A Walk in the Woods – Fenton Preserve

On Tuesday morning seven members were joined by Abby and Hank (Representatives of the Whatcom Land Trust) to explore Fenton Preserve.  We were told about the history of the Preserve and Whatcom Land Trust. We walked on several trails. Unsuccessfully sought salmon in Haynie Creek. Last week’s floods scoured the creek bed with no salmon evident.  Lots of fungi.  An eagle aerie viewing led to talk about when and if they will return. 
Hank was especially helpful as he has been a Steward at the preserve for years full of knowledge.  We returned to our cars around noon very thankful to have had such a beautiful morning. One eagle flew overhead to add to our enjoyment.  Every time I have been on a MBC outing the collected knowledge of the group is so impressive as well as the various interests exchanged while sharing stories.  Photos can be viewed on the MBC Flickr Album Page.

Dennis and Judy Doyle

Litter Patrol – Fall 2021

A lovely October morning, mostly sunny and 41 degrees upon arrival at milepost 37 of the Mount Baker Hwy.  Brilliant yellow leaves everywhere glowing in the sun.  Joining me were two members new to the litter patrol, and new to me was a “no show”.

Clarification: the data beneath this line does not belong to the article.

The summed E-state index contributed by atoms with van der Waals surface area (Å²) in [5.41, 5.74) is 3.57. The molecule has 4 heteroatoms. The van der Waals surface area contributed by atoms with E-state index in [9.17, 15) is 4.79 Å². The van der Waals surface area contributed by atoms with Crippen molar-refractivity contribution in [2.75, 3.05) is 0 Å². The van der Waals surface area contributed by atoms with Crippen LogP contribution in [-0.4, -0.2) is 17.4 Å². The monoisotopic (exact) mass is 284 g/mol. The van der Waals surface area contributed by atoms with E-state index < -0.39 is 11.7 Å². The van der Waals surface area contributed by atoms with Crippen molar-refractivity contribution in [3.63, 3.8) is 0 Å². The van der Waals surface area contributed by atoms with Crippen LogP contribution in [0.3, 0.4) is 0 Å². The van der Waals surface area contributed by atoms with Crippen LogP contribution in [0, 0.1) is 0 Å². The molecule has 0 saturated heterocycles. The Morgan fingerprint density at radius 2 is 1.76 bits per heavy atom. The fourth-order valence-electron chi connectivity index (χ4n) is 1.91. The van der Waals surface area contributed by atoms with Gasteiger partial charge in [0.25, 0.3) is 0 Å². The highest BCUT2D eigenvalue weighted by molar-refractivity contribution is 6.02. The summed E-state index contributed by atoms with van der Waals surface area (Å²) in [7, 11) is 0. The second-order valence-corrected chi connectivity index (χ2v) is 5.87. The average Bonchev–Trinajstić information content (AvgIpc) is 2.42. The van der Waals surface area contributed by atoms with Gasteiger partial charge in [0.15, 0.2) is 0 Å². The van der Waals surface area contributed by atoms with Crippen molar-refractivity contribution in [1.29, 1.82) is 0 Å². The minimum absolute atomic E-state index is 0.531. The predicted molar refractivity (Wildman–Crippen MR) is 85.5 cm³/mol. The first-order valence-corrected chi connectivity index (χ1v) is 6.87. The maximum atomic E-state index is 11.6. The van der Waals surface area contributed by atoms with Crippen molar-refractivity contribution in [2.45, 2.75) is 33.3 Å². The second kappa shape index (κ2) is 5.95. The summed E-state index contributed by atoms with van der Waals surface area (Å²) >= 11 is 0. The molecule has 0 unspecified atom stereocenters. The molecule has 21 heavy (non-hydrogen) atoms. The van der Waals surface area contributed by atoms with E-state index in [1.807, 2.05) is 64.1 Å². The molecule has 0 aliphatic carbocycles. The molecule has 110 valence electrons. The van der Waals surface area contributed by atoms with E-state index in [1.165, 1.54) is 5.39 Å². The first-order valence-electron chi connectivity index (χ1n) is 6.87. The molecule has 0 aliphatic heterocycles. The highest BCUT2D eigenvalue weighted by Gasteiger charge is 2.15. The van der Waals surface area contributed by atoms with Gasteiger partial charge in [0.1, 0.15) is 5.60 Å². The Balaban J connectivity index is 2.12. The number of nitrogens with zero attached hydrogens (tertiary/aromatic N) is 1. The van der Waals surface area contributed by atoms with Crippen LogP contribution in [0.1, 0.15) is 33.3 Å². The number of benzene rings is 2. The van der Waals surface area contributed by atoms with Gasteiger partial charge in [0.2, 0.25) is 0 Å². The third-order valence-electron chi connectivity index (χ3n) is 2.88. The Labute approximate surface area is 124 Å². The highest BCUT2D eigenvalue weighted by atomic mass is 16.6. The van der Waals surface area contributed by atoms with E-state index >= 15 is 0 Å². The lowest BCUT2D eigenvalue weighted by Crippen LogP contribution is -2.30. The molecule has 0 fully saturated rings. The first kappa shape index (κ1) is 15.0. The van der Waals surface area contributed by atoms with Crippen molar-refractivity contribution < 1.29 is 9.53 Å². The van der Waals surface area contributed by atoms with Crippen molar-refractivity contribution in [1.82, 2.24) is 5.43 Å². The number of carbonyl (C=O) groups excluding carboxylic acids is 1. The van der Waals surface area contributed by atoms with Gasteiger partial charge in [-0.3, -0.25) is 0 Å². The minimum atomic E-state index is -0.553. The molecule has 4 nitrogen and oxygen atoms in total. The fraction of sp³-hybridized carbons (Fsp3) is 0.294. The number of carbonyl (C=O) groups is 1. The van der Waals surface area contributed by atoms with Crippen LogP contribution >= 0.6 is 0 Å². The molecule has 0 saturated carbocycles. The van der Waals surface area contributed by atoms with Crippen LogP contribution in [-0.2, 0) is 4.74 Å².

It was an extremely light trash haul (Yay!), barely filling two of the DOT supplied bags with the usual collection of cans, cigarette butts, paper, plastic bottles, and plastic bits of all shapes and sizes.  AS USUAL, NOTHING OF VALUE WAS FOUND!  Some of the light load was due to fallen leaves everywhere hiding a lot of sins until next year.  I did forget to mention in my opening safety and pep talk to Team 2, that they did not have to swoosh around in the leaves looking for hidden treasures.  But I admired the dedication!  Their proudest moment came when they uncovered a tattered, tar covered old traffic cone abandoned after recent roadwork.
As the leaves fall in our slice of heaven (not talking about pizza), it is obvious just how close the Nooksack River is to the highway along miles 39 to 37.  Sometimes just a few hundred yards away.  Some may think of the River as docile, but in my Flickr photos, you can see how the powerful current washed huge trees downstream when the the River is raging.
Also in the photos, there is one that looks like Steve mixed up my order.  Not so!  In support of the MBC efforts my sister who lives in Delaware patrolled her neighborhood.  I think she gathered more trash there than we did in the two miles of the highway.  Good work, Sis!
I would like to thank Carol and Betty for their enthusiasm and upbeat approach to the litter patrol.  The next patrol will be in April 2022 when I think the trash haul will be more significant after a winter of ski bound traffic.  I always found it odd that there are always more beer cans and bottles on the way up to the mountain, than the return.  But we will deal with that in April. More photos on the MBC Flickr Page.
Richard

Litter Patrol – Spring 2021

It was as sweet a Spring day as you could want for a litter patrol of miles 37-39 of the Mt Baker Hwy.  Temps were in the low to mid 60’s, sunny, with a light breeze.  With the Club President in attendance, everyone was on his best behavior.